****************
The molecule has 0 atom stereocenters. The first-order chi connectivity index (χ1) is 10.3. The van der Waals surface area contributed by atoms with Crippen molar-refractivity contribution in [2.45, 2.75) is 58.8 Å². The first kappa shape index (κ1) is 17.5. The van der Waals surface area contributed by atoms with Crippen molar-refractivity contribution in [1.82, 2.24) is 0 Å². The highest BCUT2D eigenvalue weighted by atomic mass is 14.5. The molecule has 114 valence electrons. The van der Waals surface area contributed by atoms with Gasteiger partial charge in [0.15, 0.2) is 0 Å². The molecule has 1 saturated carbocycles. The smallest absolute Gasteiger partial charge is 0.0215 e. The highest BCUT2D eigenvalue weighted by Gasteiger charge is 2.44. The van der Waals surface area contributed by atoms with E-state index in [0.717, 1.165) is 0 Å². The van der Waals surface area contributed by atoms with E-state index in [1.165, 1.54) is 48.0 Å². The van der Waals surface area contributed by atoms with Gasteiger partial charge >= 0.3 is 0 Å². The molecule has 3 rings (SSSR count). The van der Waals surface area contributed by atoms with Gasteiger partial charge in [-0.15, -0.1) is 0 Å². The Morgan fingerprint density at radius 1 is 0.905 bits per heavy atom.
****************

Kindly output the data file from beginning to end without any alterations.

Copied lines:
The molecule has 0 atom stereocenters. The first-order chi connectivity index (χ1) is 10.3. The van der Waals surface area contributed by atoms with Crippen molar-refractivity contribution in [2.45, 2.75) is 58.8 Å². The first kappa shape index (κ1) is 17.5. The van der Waals surface area contributed by atoms with Crippen molar-refractivity contribution in [1.82, 2.24) is 0 Å². The highest BCUT2D eigenvalue weighted by atomic mass is 14.5. The molecule has 114 valence electrons. The van der Waals surface area contributed by atoms with Gasteiger partial charge in [0.15, 0.2) is 0 Å². The molecule has 1 saturated carbocycles. The smallest absolute Gasteiger partial charge is 0.0215 e. The highest BCUT2D eigenvalue weighted by Gasteiger charge is 2.44. The van der Waals surface area contributed by atoms with E-state index in [0.717, 1.165) is 0 Å². The van der Waals surface area contributed by atoms with E-state index in [1.165, 1.54) is 48.0 Å². The van der Waals surface area contributed by atoms with Gasteiger partial charge >= 0.3 is 0 Å². The molecule has 3 rings (SSSR count). The van der Waals surface area contributed by atoms with Gasteiger partial charge in [-0.15, -0.1) is 0 Å². The Morgan fingerprint density at radius 1 is 0.905 bits per heavy atom.